Because our result differed from the previous reports showing that JNK was negatively regulated by VHR, we examined whether VHR could directly dephosphorylate JNK1 in vitro. We tested recombinant GST-VHR and GST-MKP-1 against JNK1 to have an equivalent comparison of these two DUSPs. Phosphorylated JNK1 was subjected to reactions with various amounts of GST phosphatases. We found that JNK1 could be efficiently dephosphorylated even by the lowest amount of GST-MKP-1. In contrast, GST-VHR failed to dephosphorylate JNK1 in the same reaction condition (Fig. 2A). This result, consistent with the data in Fig. 1, indicated that VHR was not an effective JNK phosphatase in comparison to MPK-1. Taken together, our data suggested that VHR was not a major cellular MAPK phosphatase.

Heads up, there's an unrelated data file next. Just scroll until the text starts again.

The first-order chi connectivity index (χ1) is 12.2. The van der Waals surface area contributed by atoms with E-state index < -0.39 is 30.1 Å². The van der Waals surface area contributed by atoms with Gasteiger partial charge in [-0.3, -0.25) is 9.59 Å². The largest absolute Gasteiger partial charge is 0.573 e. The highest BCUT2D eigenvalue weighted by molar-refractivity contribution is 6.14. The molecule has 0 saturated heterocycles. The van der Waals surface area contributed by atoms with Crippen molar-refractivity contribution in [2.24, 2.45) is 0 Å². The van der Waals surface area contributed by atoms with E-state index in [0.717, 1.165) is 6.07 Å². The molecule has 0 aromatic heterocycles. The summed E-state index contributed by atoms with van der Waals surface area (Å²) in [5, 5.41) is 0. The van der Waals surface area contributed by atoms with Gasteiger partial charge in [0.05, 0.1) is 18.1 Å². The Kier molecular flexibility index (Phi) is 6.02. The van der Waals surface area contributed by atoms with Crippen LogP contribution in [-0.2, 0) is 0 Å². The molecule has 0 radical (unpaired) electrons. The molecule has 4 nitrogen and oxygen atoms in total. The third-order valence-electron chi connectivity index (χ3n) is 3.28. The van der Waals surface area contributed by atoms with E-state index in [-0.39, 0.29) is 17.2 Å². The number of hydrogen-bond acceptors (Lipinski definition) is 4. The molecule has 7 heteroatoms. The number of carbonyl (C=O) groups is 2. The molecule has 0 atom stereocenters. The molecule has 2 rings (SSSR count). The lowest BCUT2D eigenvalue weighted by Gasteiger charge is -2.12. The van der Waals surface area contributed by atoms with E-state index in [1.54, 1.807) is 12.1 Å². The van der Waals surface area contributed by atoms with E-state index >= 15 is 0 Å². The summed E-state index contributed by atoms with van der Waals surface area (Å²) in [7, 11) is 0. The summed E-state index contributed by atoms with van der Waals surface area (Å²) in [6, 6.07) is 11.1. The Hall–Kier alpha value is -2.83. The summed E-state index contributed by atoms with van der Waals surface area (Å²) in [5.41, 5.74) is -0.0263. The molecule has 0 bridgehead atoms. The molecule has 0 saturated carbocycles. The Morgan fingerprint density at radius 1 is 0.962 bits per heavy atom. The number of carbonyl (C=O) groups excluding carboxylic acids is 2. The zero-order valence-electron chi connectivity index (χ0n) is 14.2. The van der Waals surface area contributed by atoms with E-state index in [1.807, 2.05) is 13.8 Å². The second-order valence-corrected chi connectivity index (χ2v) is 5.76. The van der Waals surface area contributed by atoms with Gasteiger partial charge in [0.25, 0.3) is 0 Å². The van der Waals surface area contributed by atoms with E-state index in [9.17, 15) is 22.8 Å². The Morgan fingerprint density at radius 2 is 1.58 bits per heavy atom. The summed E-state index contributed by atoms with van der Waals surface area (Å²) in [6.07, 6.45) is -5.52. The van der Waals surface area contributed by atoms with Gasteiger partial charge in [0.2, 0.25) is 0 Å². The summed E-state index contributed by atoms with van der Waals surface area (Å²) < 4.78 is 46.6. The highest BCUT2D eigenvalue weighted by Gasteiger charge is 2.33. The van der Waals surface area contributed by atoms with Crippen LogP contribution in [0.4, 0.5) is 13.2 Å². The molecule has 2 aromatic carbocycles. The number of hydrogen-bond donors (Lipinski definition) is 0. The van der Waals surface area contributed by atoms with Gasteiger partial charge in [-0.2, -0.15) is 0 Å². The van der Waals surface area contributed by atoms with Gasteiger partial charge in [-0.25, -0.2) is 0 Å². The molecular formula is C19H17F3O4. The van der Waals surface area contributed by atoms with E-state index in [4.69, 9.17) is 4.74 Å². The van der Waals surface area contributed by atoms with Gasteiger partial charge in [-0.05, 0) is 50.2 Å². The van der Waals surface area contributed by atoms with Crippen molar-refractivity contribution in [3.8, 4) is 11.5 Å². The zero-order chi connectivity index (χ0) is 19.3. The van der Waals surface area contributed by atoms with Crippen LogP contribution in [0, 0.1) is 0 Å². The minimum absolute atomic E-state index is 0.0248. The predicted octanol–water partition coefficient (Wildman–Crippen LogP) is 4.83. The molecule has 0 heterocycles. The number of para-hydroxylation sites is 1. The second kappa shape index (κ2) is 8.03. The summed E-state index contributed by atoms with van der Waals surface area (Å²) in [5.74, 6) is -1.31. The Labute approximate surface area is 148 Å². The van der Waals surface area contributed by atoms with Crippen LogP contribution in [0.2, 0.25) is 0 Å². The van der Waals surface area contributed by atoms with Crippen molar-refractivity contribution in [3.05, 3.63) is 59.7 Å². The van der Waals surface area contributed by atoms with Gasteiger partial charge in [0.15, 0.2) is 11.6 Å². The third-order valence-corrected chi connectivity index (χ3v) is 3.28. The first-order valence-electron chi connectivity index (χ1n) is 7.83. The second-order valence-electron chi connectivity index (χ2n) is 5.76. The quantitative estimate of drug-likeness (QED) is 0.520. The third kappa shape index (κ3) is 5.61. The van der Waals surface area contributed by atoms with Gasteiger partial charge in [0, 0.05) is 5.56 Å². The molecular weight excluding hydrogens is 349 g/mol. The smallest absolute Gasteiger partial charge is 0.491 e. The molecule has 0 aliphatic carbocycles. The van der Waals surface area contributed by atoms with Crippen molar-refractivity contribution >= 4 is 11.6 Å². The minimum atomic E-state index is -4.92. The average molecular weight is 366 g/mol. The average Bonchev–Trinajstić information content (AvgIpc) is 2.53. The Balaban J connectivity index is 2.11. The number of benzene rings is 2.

VHR is more effective in dephosphorylating phosphotyrosine residue than phosphoserine or phosphothreonine (30). Actually, the first report on VHR shows that VHR dephosphorylates multiple receptor tyrosine kinases, including EGFR, FGFR, and insulin receptor in vitro (24). However, the regulatory role of VHR on receptor signaling has not been characterized in a biological system. We hypothesized that, instead of being a dual specific MAPK phosphatase, VHR might serve as a PTP in mammalian cells. Because of the availability of various phospho motif-specific antibodies against EGFR, we selected EGFR as a candidate molecule for further examination. Immunoprecipitated EGFR was subjected to in vitro reactions with wild type or phosphatase-inactive GST-VHR; the reaction mixtures were analyzed by Western blotting using various phospho-EGFR antibodies. Incubation with wild type VHR, but not its mutant, apparently decreased EGFR phosphorylation at Tyr-845, Tyr-992, and Tyr-1068. The effect was weaker at Tyr-1045 and Tyr-1173 (Fig. 2B). These data supported the notion that VHR is an EGFR phosphatase. Interestingly, when we examined the EGFR phosphorylation pattern in H1299-VHRTR/EGFR in the presence of VHR induction, we detect a clear decrease of phosphorylation at only Tyr-992 but less so at other Tyr residues (Fig. 3A). Induction of VHR expression in H1299-VHRTR/EGFR cells also decreased tyrosine phosphorylation of multiple cellular proteins in response to EGF stimulation (Fig. 3B). This result indicated that VHR did regulate EGFR signaling in a biological context. Similar experiments were performed to test whether VHR dephosphorylated ErbB2. We found that VHR decreased ErbB2 phosphorylation in vitro and in a cellular context, and the dephosphorylation of ErbB2 was more evident at Tyr-877 and Tyr-1221 than those at Tyr-1139 and Tyr-1248 (supplemental Fig. S1). Our data indicated that VHR was a cellular PTP against EGFR and ErbB2.